As Russell Wilson walked easily to the podium on Tuesday to talk to the media, his dark hair was spilled out of each side of a ball cap and his trademark grin came as easy as always.
In his back pocket is a mega four-year, $140 million extension he inked in the offseason.
And yet, as the smile refuses to leave his face, these might be the best of times for Russell Wilson.
His coach certainly believes that to be so.
"Russell is off to a really good start," Seahawks coach Pete Carroll said Tuesday via team transcripts. "He's playing great football, it's the best he's ever been."
When Wilson was asked if he was playing better than he ever was, he shrugged, though his smile held strong.
"I think I'm playing good," he said. "I think there's some more things out there you can always try to do. I wish I could've found a way to win the game, the game we lost against the Saints. I wish I had that one back, somehow. There's things that you want to do to figure out how to execute and just find a way to win. My goal is to ultimately put us in the best position to win every game and to try to be lights out when we need it and facilitate the ball to the right guys at the right time. I feel locked in for sure. You're asking me how I feel, I'm definitely locked in ready to roll."
A locked-in Wilson has been a sensation seemingly overlooked and hidden in the Pacific Northwest so far in the infant season.
As the Seahawks find themselves tied for second in the NFC West at 3-1, Wilson's completion percentage is a glistening 72.9 that leads the NFL. His 118.7 QB rating is second in the league and the best his career has seen as he's tossed eight touchdowns to no interceptions. The touchdowns are tied for the most he's thrown through four games, though he's never been without an interception this far into a campaign. On his way to 1,141 yards so far, he's averaging 8.6 yards an attempt. His 285.3 yards per contest are enough to be impressive, but in today's NFL still a slight enough tally to be the overlooked jewel of the Emerald City he's seemingly been for eight seasons strong now.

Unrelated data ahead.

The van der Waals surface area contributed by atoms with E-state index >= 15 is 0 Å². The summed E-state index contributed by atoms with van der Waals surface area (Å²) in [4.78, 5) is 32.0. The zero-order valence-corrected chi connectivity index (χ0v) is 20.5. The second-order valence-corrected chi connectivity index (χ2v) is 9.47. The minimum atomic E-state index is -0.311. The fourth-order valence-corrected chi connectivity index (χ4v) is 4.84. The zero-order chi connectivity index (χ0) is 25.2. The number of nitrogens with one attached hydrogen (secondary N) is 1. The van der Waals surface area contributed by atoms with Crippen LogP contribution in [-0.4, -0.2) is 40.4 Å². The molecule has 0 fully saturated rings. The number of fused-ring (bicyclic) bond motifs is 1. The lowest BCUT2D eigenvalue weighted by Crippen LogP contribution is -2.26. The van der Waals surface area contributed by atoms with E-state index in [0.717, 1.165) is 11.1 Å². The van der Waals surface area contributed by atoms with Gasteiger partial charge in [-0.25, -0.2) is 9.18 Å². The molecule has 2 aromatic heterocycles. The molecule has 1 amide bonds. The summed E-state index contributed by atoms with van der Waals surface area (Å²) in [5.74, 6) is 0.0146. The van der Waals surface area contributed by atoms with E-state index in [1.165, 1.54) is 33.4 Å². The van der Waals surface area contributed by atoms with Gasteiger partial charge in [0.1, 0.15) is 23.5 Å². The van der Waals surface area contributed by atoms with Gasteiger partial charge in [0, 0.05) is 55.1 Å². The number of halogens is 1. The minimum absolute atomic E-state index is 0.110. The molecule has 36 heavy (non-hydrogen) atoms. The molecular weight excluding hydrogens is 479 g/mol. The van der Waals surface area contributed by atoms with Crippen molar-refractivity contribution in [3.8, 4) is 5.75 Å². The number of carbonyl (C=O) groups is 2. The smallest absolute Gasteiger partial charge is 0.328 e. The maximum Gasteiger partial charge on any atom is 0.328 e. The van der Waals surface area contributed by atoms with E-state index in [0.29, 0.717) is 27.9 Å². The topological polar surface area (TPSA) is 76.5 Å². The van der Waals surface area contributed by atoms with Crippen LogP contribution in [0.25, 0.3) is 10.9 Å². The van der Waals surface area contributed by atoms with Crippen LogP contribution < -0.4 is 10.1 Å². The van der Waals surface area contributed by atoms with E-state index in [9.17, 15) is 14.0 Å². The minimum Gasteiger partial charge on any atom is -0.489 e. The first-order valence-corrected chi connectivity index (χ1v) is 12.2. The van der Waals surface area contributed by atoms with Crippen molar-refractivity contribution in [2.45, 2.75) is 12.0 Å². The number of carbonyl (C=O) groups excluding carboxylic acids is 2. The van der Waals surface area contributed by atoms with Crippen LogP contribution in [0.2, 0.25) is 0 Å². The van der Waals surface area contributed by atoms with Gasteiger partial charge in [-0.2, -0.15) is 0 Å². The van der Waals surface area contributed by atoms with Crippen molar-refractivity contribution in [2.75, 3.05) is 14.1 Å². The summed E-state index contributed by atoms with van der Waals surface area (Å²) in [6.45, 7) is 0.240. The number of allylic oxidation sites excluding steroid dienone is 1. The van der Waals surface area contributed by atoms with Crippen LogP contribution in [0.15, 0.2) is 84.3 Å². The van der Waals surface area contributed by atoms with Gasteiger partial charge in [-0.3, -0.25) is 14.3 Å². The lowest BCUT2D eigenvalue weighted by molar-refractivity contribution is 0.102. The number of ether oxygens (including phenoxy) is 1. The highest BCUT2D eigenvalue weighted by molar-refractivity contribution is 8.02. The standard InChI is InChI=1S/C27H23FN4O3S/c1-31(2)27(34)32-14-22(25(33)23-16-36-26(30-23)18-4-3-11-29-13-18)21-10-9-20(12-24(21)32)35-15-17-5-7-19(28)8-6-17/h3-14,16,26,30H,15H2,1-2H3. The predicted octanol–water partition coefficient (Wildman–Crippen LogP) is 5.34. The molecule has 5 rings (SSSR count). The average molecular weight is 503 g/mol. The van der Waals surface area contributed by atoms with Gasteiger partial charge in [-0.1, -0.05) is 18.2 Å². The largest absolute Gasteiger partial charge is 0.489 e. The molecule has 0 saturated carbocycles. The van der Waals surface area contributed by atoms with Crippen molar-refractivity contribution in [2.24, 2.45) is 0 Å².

Since the dawn of his days as a Seahawk, he's never missed a start, about to make his 117th in a row when Thursday quickly comes and offers a showdown versus the Rams.
During Tuesday's presser, Wilson chatted for a while about his ability to recover being aided by swimming and time in a hyperbaric chamber, one in which he's deftly avoided any foot injuries.
Right now he's healthy and playing spectacularly. And if this is, indeed, the best version of Wilson, he credits it to the all the times that came before.
"All those experiences, all those games you've played, all the games you've been in, all the tough matchups, all the tight moments, all the come-from-behind moments, as well, it prepares you. It prepares you throughout your career," he said. "It allows you to continue to get better."
"I think it's just about this year. It's about this moment, it's about this time," he said. "We're all fighting for the same thing; we're all fighting to be great."
Great has long been an overused adjective. In the case of Wilson though, it's wholly accurate when describing his decorated career thus far. And stunningly, this might very well the greatest that the former Super Bowl-winning, beautiful-deep-ball-throwing, hyperbaric-chamber healing, always-ear-to-ear grinning Russell Wilson has ever been.